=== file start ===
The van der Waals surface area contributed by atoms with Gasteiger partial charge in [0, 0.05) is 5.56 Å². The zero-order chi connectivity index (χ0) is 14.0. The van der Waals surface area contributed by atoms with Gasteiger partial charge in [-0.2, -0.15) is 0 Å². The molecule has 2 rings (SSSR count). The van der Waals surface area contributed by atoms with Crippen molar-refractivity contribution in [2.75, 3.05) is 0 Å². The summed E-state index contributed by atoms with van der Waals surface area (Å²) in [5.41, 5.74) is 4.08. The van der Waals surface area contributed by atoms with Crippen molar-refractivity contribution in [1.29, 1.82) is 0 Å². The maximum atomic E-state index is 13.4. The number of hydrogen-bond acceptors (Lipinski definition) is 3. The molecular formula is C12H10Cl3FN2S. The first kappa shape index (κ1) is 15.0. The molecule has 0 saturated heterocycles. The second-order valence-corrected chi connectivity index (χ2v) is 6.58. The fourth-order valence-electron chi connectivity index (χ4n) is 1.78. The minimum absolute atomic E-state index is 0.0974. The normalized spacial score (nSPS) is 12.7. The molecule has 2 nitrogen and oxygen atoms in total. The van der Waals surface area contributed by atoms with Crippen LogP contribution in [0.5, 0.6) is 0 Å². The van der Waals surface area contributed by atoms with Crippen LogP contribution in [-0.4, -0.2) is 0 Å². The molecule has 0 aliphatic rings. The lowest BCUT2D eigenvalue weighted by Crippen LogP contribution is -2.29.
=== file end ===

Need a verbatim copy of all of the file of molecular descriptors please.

The van der Waals surface area contributed by atoms with Gasteiger partial charge in [0, 0.05) is 5.56 Å². The zero-order chi connectivity index (χ0) is 14.0. The van der Waals surface area contributed by atoms with Gasteiger partial charge in [-0.2, -0.15) is 0 Å². The molecule has 2 rings (SSSR count). The van der Waals surface area contributed by atoms with Crippen molar-refractivity contribution in [2.75, 3.05) is 0 Å². The summed E-state index contributed by atoms with van der Waals surface area (Å²) in [5.41, 5.74) is 4.08. The van der Waals surface area contributed by atoms with Crippen molar-refractivity contribution in [1.29, 1.82) is 0 Å². The maximum atomic E-state index is 13.4. The number of hydrogen-bond acceptors (Lipinski definition) is 3. The molecular formula is C12H10Cl3FN2S. The first kappa shape index (κ1) is 15.0. The molecule has 0 saturated heterocycles. The second-order valence-corrected chi connectivity index (χ2v) is 6.58. The fourth-order valence-electron chi connectivity index (χ4n) is 1.78. The minimum absolute atomic E-state index is 0.0974. The normalized spacial score (nSPS) is 12.7. The molecule has 2 nitrogen and oxygen atoms in total. The van der Waals surface area contributed by atoms with Crippen LogP contribution in [0.5, 0.6) is 0 Å². The van der Waals surface area contributed by atoms with Crippen LogP contribution in [-0.4, -0.2) is 0 Å². The molecule has 0 aliphatic rings. The lowest BCUT2D eigenvalue weighted by Crippen LogP contribution is -2.29.